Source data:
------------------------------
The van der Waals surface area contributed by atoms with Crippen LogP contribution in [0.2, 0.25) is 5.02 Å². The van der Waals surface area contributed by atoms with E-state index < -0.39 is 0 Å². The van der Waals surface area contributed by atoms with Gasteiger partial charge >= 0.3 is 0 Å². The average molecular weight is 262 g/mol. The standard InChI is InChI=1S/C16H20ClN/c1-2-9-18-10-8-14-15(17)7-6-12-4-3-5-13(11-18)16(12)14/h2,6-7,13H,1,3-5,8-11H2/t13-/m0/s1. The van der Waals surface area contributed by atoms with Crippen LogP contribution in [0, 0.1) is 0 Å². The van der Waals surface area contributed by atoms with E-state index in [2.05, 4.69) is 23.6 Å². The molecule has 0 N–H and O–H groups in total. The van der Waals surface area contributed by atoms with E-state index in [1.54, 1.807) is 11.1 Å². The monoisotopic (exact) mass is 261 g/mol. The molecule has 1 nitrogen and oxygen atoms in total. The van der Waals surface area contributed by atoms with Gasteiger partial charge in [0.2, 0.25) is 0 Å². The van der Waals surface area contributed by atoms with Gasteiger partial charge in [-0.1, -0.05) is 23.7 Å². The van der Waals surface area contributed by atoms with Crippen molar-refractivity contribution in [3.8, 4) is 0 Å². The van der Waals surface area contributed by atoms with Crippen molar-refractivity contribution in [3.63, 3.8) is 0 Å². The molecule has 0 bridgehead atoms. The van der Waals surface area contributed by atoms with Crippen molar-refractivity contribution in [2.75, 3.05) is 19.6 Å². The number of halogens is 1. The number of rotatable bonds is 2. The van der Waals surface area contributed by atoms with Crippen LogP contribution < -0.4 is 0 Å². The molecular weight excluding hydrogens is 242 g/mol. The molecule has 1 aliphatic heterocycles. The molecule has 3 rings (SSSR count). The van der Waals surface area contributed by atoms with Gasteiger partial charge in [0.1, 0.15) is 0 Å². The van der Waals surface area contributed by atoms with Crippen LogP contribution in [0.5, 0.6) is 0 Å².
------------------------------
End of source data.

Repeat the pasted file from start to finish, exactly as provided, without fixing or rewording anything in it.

The van der Waals surface area contributed by atoms with Crippen LogP contribution in [0.2, 0.25) is 5.02 Å². The van der Waals surface area contributed by atoms with E-state index < -0.39 is 0 Å². The van der Waals surface area contributed by atoms with Gasteiger partial charge >= 0.3 is 0 Å². The average molecular weight is 262 g/mol. The standard InChI is InChI=1S/C16H20ClN/c1-2-9-18-10-8-14-15(17)7-6-12-4-3-5-13(11-18)16(12)14/h2,6-7,13H,1,3-5,8-11H2/t13-/m0/s1. The van der Waals surface area contributed by atoms with Crippen LogP contribution in [0, 0.1) is 0 Å². The van der Waals surface area contributed by atoms with E-state index in [2.05, 4.69) is 23.6 Å². The molecule has 0 N–H and O–H groups in total. The van der Waals surface area contributed by atoms with E-state index in [1.54, 1.807) is 11.1 Å². The monoisotopic (exact) mass is 261 g/mol. The molecule has 1 nitrogen and oxygen atoms in total. The van der Waals surface area contributed by atoms with Gasteiger partial charge in [0.2, 0.25) is 0 Å². The van der Waals surface area contributed by atoms with Gasteiger partial charge in [-0.1, -0.05) is 23.7 Å². The van der Waals surface area contributed by atoms with Crippen molar-refractivity contribution in [3.8, 4) is 0 Å². The van der Waals surface area contributed by atoms with Crippen molar-refractivity contribution in [3.63, 3.8) is 0 Å². The molecule has 0 bridgehead atoms. The van der Waals surface area contributed by atoms with Crippen molar-refractivity contribution in [2.75, 3.05) is 19.6 Å². The number of halogens is 1. The number of rotatable bonds is 2. The van der Waals surface area contributed by atoms with Crippen LogP contribution < -0.4 is 0 Å². The molecular weight excluding hydrogens is 242 g/mol. The molecule has 1 aliphatic heterocycles. The molecule has 3 rings (SSSR count). The van der Waals surface area contributed by atoms with Gasteiger partial charge in [0.1, 0.15) is 0 Å². The van der Waals surface area contributed by atoms with Crippen LogP contribution in [0.5, 0.6) is 0 Å².